Passing through the Siq once again, we entered Petra at around 08:30. Before reaching the theatre, we made our way to a stepped path towards the High Place of Sacrifice. For an hour we hiked up the hill behind the Royal Tombs with occasional views of the ruined city and surrounding landscape. We finally reached the high alter where ancient Nabateans made sacrifices to their gods, an open area with a raised platform for ceremonies. From High Place of Sacrifice we walked west toward Wadi Farasa and the Snake Monument. At Wadi Farasa, we arrived at the Tomb of Soldiers. Due to the sculpted armour on the statues, many believe the tomb were belonged to some Roman officers in the 2nd Century. Though some historians disagreed, arguing that many architectural elements on the tomb facade actually predated the Roman Conquest of Petra, and the tomb was probably constructed in the 1st Century.
At around 14:30 we made it to the Snake Monument, a destination that requires one of the longer tourist hikes. It took us a while to actually locate the snake monument. In fact, we saw the monument only after a local Bedouin pointed it out for us. At the Snake Monument, we encountered a Bedouin family who still lives in Petra. There were two kids in the black Bedouin tent (probably made with goat hair according to traditions). We played football with them for about 15 minutes before heading back. Before Petra was designated as a World Heritage Site in 1985, there were about 150 Bdoul Bedouin families living in the caves of Petra. After Petra was inscribed in the UNESCO World Heritage list, most families were relocated to the new village of Um Sayhoun nearby. Today, about 10 families who refused to move out still remain inside the archaeological park, living off mainly from the tourist industry.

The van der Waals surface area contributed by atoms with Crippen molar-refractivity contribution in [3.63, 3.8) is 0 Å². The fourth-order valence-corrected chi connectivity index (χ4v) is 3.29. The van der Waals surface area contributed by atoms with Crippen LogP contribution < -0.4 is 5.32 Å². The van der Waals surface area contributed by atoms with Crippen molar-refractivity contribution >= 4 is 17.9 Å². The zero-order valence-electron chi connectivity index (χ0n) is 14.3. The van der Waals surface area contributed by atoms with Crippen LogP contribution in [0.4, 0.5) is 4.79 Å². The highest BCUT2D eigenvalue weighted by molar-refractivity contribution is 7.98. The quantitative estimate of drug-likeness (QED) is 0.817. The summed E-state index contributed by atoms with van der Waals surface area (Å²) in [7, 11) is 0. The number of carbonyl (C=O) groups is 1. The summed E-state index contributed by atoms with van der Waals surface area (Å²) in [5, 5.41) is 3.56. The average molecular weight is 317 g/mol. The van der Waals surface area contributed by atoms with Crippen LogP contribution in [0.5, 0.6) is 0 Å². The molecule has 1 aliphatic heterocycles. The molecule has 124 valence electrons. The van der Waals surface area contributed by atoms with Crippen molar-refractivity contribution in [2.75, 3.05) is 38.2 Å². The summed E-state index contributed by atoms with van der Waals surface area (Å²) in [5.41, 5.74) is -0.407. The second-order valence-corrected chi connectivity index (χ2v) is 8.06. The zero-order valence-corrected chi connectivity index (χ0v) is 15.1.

Back at the Royal Tombs, we decided to hike up the hill opposite to the famous Treasury for the famous birdeye view. The steps were steep, and the hike took approximately 45 minutes. The view was quite impressive despite the Treasury was in shade. On our way down, we got ourselves a can of refreshing pop. Without it, we would probably take us two times longer to reach the exit of Petra.